Though paper was originally made in China in the first century, the art was brought to Japan in 610 AD by Buddhist monks who produced it for writing sutras. By the year 800, Japan's skill in papermaking was unrivalled, and from these ancient beginnings have come papers unbelievable in their range of colour, texture and design. It was not until the 13th century that knowledge of papermaking reached Europe -- 600 years after the Japanese had begun to produce it.
By the late 1800's, there were in Japan more than 100,000 families making paper by hand. Then with the introduction from Europe of mechanized papermaking technology and as things "Western" became sought after including curtains and French printmaking papers, production declined.
The inner barks of three plants, all native to Japan, are used primarily in the making of washi:
Kozo (paper mulberry) is said to be the masculine element, the protector, thick and strong. It is the most widely used fibre, and it is the strongest. It is grown as a farm crop, and regenerates annually, so no forests are depleted in the process.
Mitsumata is the "feminine element": graceful, delicate, soft and modest. Mitsumata takes longer to grow and is thus a more expensive paper. It is indigenous to Japan and is also grown as a crop.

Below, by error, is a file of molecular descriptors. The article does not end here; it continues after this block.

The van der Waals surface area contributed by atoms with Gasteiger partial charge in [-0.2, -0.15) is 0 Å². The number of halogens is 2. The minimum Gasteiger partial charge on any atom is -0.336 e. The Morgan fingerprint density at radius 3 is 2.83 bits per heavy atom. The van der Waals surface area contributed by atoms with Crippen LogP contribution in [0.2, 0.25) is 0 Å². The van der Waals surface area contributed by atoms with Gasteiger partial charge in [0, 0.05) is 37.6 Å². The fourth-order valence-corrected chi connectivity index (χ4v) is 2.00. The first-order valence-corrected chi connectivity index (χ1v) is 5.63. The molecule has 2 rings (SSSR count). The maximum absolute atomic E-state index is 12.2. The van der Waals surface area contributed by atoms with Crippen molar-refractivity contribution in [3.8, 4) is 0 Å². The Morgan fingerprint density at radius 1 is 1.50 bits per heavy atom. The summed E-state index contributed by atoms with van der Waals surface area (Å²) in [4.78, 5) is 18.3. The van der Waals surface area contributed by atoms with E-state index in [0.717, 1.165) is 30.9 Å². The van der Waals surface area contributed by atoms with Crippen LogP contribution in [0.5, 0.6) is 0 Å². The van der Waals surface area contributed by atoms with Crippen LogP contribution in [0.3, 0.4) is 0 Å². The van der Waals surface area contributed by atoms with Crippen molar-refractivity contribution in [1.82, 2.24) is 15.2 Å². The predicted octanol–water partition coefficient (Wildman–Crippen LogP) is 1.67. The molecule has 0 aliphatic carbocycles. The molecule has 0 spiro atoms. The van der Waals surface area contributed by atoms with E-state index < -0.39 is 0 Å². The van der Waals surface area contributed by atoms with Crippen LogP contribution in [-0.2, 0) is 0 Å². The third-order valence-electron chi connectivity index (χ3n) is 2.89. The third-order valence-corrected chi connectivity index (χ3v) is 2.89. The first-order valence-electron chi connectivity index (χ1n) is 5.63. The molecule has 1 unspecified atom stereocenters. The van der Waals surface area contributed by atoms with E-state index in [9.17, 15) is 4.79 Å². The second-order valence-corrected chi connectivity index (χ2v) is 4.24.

Gampi was the earliest and is considered to be the most noble fiber, noted for its richness, dignity and longevity. It has an exquisite natural sheen, and is often made into very thin tissues used in book conservation and chine colle printmaking. Gampi has a natural 'sized' finish which does not bleed when written or painted on.
METHODS OF PRODUCTION
Branches of the (kozo, gampi or mitsumata) bush are trimmed, soaked, the bark removed, and the tough pliant inner bark laboriously separated, cleaned, then pounded and stretched. The addition of the pounded fibre to a liquid solution, combined with tororo-aoi (fermented hibiscus root) as a mucilage, produces a paste-like substance when it is mixed.
It is this "paste" which is tossed until evenly spread on a bamboo mesh screen to form each sheet of paper. The sheets are piled up wet, and later laid out to dry on wood in the sun or indoors on a heated dryer.
Papermaking in Japan was a winter activity. It was slack-season work for farmers, and this allowed it to be made wherever there was a good and abundant supply of soft, running water and where the bast fiber plants could grow--a perfect industry for a mountainous country with heavy rainfall and short, swift rivers.